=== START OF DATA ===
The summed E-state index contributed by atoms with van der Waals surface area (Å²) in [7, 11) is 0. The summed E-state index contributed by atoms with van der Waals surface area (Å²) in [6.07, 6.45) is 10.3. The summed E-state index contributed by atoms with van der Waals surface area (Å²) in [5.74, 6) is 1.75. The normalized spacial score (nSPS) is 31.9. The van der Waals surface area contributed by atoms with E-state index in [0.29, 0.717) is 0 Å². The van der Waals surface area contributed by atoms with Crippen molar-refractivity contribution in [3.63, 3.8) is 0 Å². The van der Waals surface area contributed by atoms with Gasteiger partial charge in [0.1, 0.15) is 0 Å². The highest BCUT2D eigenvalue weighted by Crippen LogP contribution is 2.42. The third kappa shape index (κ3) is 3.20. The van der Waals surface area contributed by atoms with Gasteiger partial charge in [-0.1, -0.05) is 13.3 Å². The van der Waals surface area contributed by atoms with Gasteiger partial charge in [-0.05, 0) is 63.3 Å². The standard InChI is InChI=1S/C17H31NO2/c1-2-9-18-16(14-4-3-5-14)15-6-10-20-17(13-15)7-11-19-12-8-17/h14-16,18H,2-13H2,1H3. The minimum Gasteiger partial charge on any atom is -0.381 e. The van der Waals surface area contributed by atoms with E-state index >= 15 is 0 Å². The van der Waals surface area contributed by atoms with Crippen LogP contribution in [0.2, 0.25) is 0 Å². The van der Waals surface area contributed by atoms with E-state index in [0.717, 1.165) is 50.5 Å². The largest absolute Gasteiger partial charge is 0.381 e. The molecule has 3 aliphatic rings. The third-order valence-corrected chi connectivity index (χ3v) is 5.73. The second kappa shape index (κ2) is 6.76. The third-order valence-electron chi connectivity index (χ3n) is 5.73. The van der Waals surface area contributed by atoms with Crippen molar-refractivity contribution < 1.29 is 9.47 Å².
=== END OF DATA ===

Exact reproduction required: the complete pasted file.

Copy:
The summed E-state index contributed by atoms with van der Waals surface area (Å²) in [7, 11) is 0. The summed E-state index contributed by atoms with van der Waals surface area (Å²) in [6.07, 6.45) is 10.3. The summed E-state index contributed by atoms with van der Waals surface area (Å²) in [5.74, 6) is 1.75. The normalized spacial score (nSPS) is 31.9. The van der Waals surface area contributed by atoms with E-state index in [0.29, 0.717) is 0 Å². The van der Waals surface area contributed by atoms with Crippen molar-refractivity contribution in [3.63, 3.8) is 0 Å². The van der Waals surface area contributed by atoms with Gasteiger partial charge in [0.1, 0.15) is 0 Å². The highest BCUT2D eigenvalue weighted by Crippen LogP contribution is 2.42. The third kappa shape index (κ3) is 3.20. The van der Waals surface area contributed by atoms with Gasteiger partial charge in [-0.1, -0.05) is 13.3 Å². The van der Waals surface area contributed by atoms with Gasteiger partial charge in [-0.05, 0) is 63.3 Å². The standard InChI is InChI=1S/C17H31NO2/c1-2-9-18-16(14-4-3-5-14)15-6-10-20-17(13-15)7-11-19-12-8-17/h14-16,18H,2-13H2,1H3. The minimum Gasteiger partial charge on any atom is -0.381 e. The van der Waals surface area contributed by atoms with E-state index >= 15 is 0 Å². The van der Waals surface area contributed by atoms with Crippen LogP contribution in [0.2, 0.25) is 0 Å². The van der Waals surface area contributed by atoms with E-state index in [0.717, 1.165) is 50.5 Å². The largest absolute Gasteiger partial charge is 0.381 e. The molecule has 3 aliphatic rings. The third-order valence-corrected chi connectivity index (χ3v) is 5.73. The second kappa shape index (κ2) is 6.76. The third-order valence-electron chi connectivity index (χ3n) is 5.73. The van der Waals surface area contributed by atoms with Crippen molar-refractivity contribution < 1.29 is 9.47 Å².